Damon Lindelof Talks Candidly About 'Prometheus' Creation, Release And Reception

Despite his huge commercial success, massive fan base and seemingly super-heroic ability to take criticism, Damon Lindelof is only human. The co-creator of Lost and co-writer of Prometheus hears a lot of negative comments about his work and, in a new interview, admits that it gets to him. He also admits that high-concept, sometimes ambiguous projects are the kind of stuff he loves and he wants the fans to engage with. So it goes with the territory.

Lindelof spoke to the Wall Street Journal about these things and more in specific relation to the semi-chilly online reaction to Prometheus. He reveals that he was one of the leading voices behind the viral marketing component of the film and believes the online reception of a film is extremely important, even if the studios haven't yet taken that into consideration. He also comments on some "errors" in the film and more. Read excerpts after the jump.

The below quotes come from an interview with the SpeakEasy blog at the Wall Street Journal, which primarily focuses on the conception and production of the three major viral components to Prometheus: The Weyland TED Talk, David 8 Android commercial and Elizabeth Shaw video blog. Here are some of the other highlights after that.

On whether or not Michael Fassbender, or he, got paid for this additional work:

I can only answer for myself and presume they didn't pay Michael anything additional. I looked at it this way: Part of my job, what I get paid for, is promoting the movie and the Writer's Guild is probably going to get mad at me for saying this, but that's just the way I looked at it. Since I pitched it, I wanted to do it and Fox said yes, they were putting money out there to make this thing. I looked at it as a couple of extra scenes I was doing for "Prometheus" that would be on a small screen. I do think that in the future my agent will probably negotiate bumps for additional content that are not going to be on the screen. But you have to look at it as a freebie when you are trying to do something new and cool.

On fans dissecting the film in excruciating detail:

My feeling is: this is what I signed up for. I am driven and captivated and interested in these open-ended stories that have a high level of interpretation to them. There's a certain level of frustration that comes with that package. So, when I was involved in the movie just looking at tiny little effects, naming planets and star systems, you have to be responsible. Charlize [Theron] has a line in the movie where she says, "I wouldn't be half a billion miles away from every man on earth if I wanted to get laid." And Neil deGrasse Tyson [the well-known astrophysicist] came out said "This would put her somewhere in the neighborhood of Jupiter, when they are much, much further out." I chose not to say anything because the line was intentional. It had been dinged before we even shot it. But we stuck by it for reasons I don't feel like discussing.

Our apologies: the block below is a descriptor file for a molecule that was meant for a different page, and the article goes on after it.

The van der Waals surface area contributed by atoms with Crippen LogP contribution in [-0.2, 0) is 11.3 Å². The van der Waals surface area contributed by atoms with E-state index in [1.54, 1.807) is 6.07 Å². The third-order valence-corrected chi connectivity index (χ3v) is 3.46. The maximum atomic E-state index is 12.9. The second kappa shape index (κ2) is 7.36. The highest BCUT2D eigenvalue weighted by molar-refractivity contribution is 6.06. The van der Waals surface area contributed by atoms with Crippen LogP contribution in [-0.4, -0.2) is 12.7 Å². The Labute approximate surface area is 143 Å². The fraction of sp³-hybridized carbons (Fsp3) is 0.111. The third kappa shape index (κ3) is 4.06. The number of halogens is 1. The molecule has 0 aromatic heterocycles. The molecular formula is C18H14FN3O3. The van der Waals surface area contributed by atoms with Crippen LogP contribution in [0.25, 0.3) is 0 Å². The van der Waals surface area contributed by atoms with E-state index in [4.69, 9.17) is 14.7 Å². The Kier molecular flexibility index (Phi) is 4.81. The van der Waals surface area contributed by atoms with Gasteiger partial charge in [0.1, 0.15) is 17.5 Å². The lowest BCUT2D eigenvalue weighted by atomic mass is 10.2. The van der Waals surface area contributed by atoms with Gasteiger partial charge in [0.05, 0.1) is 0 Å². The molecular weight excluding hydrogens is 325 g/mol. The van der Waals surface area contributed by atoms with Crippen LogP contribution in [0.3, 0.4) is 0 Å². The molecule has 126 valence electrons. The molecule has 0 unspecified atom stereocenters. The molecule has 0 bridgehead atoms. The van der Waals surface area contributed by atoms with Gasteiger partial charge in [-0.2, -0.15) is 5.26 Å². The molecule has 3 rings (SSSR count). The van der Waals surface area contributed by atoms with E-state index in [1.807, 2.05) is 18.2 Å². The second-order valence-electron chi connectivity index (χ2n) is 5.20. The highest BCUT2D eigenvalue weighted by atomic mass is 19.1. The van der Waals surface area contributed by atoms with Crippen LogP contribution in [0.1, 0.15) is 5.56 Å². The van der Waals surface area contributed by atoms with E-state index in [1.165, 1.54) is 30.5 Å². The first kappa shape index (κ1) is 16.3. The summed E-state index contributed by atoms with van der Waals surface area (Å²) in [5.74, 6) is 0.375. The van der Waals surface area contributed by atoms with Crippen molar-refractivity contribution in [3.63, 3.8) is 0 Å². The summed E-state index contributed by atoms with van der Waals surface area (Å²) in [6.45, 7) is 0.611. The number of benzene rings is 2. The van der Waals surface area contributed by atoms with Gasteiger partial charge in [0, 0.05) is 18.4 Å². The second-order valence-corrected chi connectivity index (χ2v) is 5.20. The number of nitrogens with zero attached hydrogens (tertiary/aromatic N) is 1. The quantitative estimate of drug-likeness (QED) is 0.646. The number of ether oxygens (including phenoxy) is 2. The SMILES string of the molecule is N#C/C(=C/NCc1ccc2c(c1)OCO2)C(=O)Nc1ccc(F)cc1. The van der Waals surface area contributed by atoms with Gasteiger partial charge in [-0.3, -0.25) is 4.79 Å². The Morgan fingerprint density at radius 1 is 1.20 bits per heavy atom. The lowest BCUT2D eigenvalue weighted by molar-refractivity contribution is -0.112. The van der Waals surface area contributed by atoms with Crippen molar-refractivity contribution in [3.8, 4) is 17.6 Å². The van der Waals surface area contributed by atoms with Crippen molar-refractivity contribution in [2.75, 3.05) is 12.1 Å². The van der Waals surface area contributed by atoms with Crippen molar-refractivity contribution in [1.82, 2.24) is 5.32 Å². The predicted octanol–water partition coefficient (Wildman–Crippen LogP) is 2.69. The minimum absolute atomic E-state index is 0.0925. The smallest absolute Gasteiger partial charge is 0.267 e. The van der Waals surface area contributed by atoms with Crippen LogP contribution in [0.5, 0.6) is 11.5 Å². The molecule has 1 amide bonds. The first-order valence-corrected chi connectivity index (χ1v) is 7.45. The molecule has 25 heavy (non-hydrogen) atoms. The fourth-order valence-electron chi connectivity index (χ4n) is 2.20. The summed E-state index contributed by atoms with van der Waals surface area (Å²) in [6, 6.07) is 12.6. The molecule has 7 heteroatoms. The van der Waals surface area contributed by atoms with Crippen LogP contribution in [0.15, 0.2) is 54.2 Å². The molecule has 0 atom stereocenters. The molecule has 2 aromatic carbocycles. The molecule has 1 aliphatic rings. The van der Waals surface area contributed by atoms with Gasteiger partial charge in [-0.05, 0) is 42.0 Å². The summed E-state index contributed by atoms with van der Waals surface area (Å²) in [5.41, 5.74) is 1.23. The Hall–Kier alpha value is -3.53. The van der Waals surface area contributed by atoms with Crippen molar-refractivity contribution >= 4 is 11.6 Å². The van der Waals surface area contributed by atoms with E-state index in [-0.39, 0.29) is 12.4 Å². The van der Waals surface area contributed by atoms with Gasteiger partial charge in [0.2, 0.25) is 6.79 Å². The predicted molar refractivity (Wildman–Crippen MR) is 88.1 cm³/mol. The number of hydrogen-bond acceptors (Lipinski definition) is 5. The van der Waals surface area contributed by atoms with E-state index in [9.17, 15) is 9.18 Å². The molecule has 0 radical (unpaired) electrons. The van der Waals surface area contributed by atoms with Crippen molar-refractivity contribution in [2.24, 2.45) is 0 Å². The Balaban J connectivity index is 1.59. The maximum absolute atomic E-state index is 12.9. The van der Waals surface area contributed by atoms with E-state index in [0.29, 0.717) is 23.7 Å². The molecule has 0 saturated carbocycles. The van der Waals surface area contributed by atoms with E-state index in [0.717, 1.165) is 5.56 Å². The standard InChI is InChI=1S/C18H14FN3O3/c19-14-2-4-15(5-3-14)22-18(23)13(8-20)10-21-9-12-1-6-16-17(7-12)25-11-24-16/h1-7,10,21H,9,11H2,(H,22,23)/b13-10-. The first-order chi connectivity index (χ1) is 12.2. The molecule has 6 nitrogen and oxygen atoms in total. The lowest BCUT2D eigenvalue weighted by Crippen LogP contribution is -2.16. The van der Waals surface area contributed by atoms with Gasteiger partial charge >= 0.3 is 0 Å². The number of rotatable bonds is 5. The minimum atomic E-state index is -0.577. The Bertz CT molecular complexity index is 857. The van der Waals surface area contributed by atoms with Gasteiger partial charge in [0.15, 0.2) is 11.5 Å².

On the seemingly "flubbed" line of dialogue, where Fassbender's android says "2 years, 4 months, 18 days, 36 hours, 15 minutes" (emphasis mine):

The "36 hours" line has been burning a hole in my side because I wasn't there on the day they shot it. I don't know if it was an ad-lib by Michael or an idea by Ridley, that wasn't the line that we wrote. So when people contact me and say "Explain this. Is it a glitch in David?" I have to say "I can't take responsibility for this." So, I do think in terms of fair play with the audience, Twitter is a medium for me to say "I can't come out now and bullshit you." God forbid somebody pulls the script one day and sees that line is not even in the script. So I have to be honest.

On why he engages and responds to negativity on Twitter:

I am amused if somebody says something cleverly negative about it. The mean negatives, there is nothing pleasant about that experience whatsoever for me. I try to not address it unless it's so horrible that I feel the need to tell everybody who follows me, "Just so you know, there are people out there who says this." If somebody says something positive it's something I want to keep to myself.

On whether viral content can help a film's box office:

I think that tracking is very rudimentary. It's "Are you aware of this? And if you are aware of this, how strongly do you want to see it?" What it doesn't take into account is the zeitgeist construct. Take something like "Ted." That was a rated-R movie that way outperformed its tracking. A zeitgeist forms around something, and the fuse doesn't get lit until it's out there and available. Then suddenly people go, "Oh right, 'Ted' That's the 'Family Guy' guy. I want to see that!" So there are these 11th hour miracles that can occur for movies, and I think they are largely spurred by social media.

There's even more at the above link, so I urge you to go there and check it out. I think the take away here is that despite all the negative commentary about the ending of Lost and the ambiguity or plot holes or issues with Prometheus, Lindelof is well-aware and interested in discussing it. Publicly. Whether you agree with him or not, that places him in a very small minority of blockbuster filmmakers and screenwriters, one that commands a level of respect.